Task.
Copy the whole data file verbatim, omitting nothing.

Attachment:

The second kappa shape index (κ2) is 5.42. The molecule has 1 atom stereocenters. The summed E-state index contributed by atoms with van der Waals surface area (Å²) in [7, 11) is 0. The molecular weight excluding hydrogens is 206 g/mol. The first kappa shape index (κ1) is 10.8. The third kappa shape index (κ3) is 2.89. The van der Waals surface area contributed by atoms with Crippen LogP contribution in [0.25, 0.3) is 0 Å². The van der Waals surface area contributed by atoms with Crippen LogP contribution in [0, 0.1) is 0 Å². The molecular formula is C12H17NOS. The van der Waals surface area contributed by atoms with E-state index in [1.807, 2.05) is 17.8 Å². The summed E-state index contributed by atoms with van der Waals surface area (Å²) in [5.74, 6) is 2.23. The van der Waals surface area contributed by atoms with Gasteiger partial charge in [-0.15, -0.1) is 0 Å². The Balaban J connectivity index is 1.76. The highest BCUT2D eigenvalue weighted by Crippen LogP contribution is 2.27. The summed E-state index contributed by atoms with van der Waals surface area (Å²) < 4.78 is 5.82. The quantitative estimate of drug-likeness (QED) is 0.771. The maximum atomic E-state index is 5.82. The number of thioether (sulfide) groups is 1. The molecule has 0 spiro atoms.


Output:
The second kappa shape index (κ2) is 5.42. The molecule has 1 atom stereocenters. The summed E-state index contributed by atoms with van der Waals surface area (Å²) in [7, 11) is 0. The molecular weight excluding hydrogens is 206 g/mol. The first kappa shape index (κ1) is 10.8. The third kappa shape index (κ3) is 2.89. The van der Waals surface area contributed by atoms with Crippen LogP contribution in [0.25, 0.3) is 0 Å². The van der Waals surface area contributed by atoms with Crippen LogP contribution in [0, 0.1) is 0 Å². The molecular formula is C12H17NOS. The van der Waals surface area contributed by atoms with E-state index in [1.807, 2.05) is 17.8 Å². The summed E-state index contributed by atoms with van der Waals surface area (Å²) in [5.74, 6) is 2.23. The van der Waals surface area contributed by atoms with Gasteiger partial charge in [-0.15, -0.1) is 0 Å². The Balaban J connectivity index is 1.76. The highest BCUT2D eigenvalue weighted by Crippen LogP contribution is 2.27. The summed E-state index contributed by atoms with van der Waals surface area (Å²) < 4.78 is 5.82. The quantitative estimate of drug-likeness (QED) is 0.771. The maximum atomic E-state index is 5.82. The number of thioether (sulfide) groups is 1. The molecule has 0 spiro atoms.